Cardinal theory - consumer choice concerning utility, Microeconomics

Cardinal Theory:

An Introduction In cardinal approach, utility is measured cardinally or numerically in terms of money. The consumer not only knows which one is preferred but also by what amount. The assumptions of this approach is given below: 

1) Consumer is rational. Implication: The consumer's objective is to maximise her utility by choosing one of the commodity bundle from all other available commodity bundles at given prices of commodities and money income. 

2) If the taste and preferences are given, the total utility of the consumer depends on the quantity of consumption. 

3) Goods are good. Implication: Let 'U' denote utility level of the consumer and let 'x' be the consumption bundle. As 'x' increases (decreases) 'U' increases (decreases). Therefore, marginal utility is positive.  

4) Marginal utility of 'x' is diminishing. Implication: As 'x' increases (decreases) MUx  decreases (increases). Therefore, MUx curve is downward sloping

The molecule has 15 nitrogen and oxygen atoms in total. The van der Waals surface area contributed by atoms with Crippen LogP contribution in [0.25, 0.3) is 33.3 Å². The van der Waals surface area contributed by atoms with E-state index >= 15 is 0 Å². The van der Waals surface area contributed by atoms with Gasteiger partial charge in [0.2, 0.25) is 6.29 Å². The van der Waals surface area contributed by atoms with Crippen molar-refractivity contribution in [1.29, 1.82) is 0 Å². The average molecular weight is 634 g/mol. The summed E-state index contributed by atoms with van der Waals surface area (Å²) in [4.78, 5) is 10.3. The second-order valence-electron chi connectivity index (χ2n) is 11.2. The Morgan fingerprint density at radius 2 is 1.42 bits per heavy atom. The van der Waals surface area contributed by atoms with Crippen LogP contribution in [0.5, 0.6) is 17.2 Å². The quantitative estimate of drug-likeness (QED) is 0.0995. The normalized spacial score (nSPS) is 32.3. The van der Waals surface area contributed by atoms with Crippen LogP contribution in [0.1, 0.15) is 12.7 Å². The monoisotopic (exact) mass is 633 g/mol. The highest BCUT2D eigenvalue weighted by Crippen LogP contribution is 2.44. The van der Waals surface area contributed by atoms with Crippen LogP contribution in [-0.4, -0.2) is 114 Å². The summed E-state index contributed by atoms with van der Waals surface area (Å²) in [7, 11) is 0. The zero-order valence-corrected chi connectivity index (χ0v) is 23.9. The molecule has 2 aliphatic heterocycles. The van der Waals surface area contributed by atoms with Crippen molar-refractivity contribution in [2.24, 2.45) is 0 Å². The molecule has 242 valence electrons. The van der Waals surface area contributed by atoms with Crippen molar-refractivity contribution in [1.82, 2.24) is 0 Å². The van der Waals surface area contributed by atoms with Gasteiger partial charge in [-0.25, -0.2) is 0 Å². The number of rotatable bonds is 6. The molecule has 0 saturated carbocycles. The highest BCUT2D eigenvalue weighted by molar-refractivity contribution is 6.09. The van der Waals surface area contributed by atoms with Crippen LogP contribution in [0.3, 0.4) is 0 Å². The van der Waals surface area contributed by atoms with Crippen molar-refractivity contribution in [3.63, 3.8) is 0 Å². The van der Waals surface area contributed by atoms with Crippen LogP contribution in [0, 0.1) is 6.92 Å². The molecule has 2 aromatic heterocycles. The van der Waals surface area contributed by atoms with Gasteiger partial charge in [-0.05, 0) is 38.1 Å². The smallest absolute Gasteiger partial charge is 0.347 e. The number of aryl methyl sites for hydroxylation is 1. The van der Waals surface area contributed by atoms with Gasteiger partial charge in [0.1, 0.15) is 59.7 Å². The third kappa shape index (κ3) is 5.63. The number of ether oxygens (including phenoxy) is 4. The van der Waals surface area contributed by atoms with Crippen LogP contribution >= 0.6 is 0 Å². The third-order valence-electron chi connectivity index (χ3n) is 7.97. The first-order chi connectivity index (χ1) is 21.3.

5) Utility is measured cardinally or numerically in terms of money. 

Implication: Since it is measured numerically consumer not only knows which commodity bundle is preferred but also by how much amount. 

6) Marginal utility of money is constant.  


MUm =λ where λ is positive and constant. That means as money income increases (decreases) by one unit, utility increases (decreases) by λ unit.  

Posted Date: 10/26/2012 2:10:05 AM | Location : United States

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